Goa airport is a known entry point of India for those, who are looking for a rather relaxed holiday, a type of vacation, for which most of India would be an unlikely choice. When tourists land in Goa, local taxi drivers can guess their next destination with a surprising precision just by taking a look at them or by knowing which flight they are coming from. A mid-aged European couple will head straight to the South. A lonely backpacker will get a lift to the North. A loud group of boys landing from Bangalore will most likely end their journey in Calangute. And a slightly disoriented group arriving on a charter flight from Moscow might end up in any of those locations, wherever a big white bus will drop them off.
What the taxi drivers will know for sure is that the journey will not get longer than a couple of hours and will not cross the border of Goa. The reason is simple – hardly any of the neighbouring places are mapped for a sun-starved tourist and only those with a good local feeling, travel experience in India and chronic curiosity coupled with extraordinary search talent might stumble upon something absolutely unexpected just a few kilometres from the Goan border.
Years of traveling in India and continuous search for hidden places in proximity of major entry ports blessed me with absolutely unique experiences. Just slightly away from major hotels and over-populated cities India might appear something very different from what you see in media and even travel albums of facebook friends. And one of the places to see it for yourself is called Maachli, which located in a beautiful village Parule, just 88 km away from Panjim.
Talking about Maachli I’m afraid to get down to cliches.:“A farm stay but not your regular farm stay”, “one in a life time experience”, “India you don’t know about”. The problem is that all these cliches would be true.
Maachli is a family-run farm stay, which is tucked away in the jungle, but yet located in the middle of a village. To rich one the huts, you would need to cross a stream with a simultaneous fish massage – the one they offer you with a 20 euro discount on a voucher site in a colder part of the world.
The stream is separating a jungle and a village road. If you were to look for a “perfect” Indian village – that would be it. And no, it is not one of those perfectly set up “cultural villages”, with display pieces called “traditional homes” and “palaces” and tourist shows at “bonfire”. Instead it is a real one: with the strongest community, 100% literacy rate, 0% crime rate, calm smiley people with no interest in tourist harassment, zero trash and sustainable way of living – and all of that naturally. Sounds quite utopic, doesn’t it? The only way to believe it – is to visit it yourself.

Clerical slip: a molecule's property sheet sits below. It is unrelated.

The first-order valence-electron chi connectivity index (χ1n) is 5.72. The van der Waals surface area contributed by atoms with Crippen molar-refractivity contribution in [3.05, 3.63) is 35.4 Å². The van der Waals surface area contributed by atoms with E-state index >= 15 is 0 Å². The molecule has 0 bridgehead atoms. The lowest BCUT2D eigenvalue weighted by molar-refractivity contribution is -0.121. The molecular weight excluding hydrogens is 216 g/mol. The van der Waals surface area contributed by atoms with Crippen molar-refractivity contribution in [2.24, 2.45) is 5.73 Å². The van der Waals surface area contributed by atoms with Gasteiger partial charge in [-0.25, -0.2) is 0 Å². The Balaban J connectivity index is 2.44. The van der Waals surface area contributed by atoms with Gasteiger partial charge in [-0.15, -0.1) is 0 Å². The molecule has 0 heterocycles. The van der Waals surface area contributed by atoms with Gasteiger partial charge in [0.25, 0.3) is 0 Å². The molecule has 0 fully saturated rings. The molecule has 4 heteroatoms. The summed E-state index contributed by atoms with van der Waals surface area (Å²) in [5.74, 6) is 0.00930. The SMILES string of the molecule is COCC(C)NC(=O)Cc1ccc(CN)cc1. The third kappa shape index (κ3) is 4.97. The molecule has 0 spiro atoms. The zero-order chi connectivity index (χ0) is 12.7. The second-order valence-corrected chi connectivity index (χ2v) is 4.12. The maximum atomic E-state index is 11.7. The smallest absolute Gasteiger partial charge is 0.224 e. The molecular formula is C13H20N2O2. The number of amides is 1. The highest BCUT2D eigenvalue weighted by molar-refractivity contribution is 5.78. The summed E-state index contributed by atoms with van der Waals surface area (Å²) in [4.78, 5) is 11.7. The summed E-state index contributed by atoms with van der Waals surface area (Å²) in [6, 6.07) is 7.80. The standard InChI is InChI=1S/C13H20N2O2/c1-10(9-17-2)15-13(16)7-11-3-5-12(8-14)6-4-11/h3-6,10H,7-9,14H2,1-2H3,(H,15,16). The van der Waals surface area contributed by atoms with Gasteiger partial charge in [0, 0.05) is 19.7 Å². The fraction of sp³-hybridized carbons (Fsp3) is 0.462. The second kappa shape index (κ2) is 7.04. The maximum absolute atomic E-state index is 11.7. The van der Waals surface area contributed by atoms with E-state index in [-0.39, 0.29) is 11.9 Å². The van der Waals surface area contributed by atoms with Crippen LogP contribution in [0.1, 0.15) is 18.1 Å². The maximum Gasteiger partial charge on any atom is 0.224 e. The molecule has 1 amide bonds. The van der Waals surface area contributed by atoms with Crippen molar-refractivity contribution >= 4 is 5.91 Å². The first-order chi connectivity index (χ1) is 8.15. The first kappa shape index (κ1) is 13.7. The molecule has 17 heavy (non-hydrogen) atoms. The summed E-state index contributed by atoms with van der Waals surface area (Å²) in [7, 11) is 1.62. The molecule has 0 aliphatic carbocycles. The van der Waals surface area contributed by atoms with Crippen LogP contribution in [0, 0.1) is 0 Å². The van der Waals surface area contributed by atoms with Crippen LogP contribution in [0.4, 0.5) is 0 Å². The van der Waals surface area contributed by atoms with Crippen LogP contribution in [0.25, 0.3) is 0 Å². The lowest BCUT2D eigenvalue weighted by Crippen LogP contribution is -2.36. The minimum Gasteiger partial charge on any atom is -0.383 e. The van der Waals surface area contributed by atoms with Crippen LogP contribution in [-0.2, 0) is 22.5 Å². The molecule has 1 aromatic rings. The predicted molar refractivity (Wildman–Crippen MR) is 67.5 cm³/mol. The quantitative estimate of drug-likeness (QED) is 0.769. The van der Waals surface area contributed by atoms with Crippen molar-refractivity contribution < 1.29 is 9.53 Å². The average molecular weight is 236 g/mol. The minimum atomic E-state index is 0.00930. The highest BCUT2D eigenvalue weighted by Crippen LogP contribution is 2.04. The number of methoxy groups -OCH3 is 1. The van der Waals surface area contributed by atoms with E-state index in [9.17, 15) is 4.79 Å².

Traditional crafts and professions are still alive in the village – you have a unique chance to watch a potter at work or get some fresh flour from the mill, made in front of you.
As if you were staying with any Indian family, there is only one thing you should be aware of – overeating. Local cuisine, as any local cuisine in India, is remarkably different from everything you tried elsewhere. Food at Maachli surprised me by a variety of traditional creative salads, which I never associated with the Indian cuisine! The preparation of seafood was, as well, unbeatable. The secret lies in something you unfortunately can not replicate outside Maachli: all fresh local produce and a traditional way of slow cooking on fire. We got a chance to record some traditional cooking in attempt to save this unique knowledge, which we will share later.
And just as a cherry on the top of the cake – the beach, just a few kilometres away. No signs of civilisation, no people, just ocean and coconut trees. A paradise? Yes, it is.
Photos credit: @pickphocket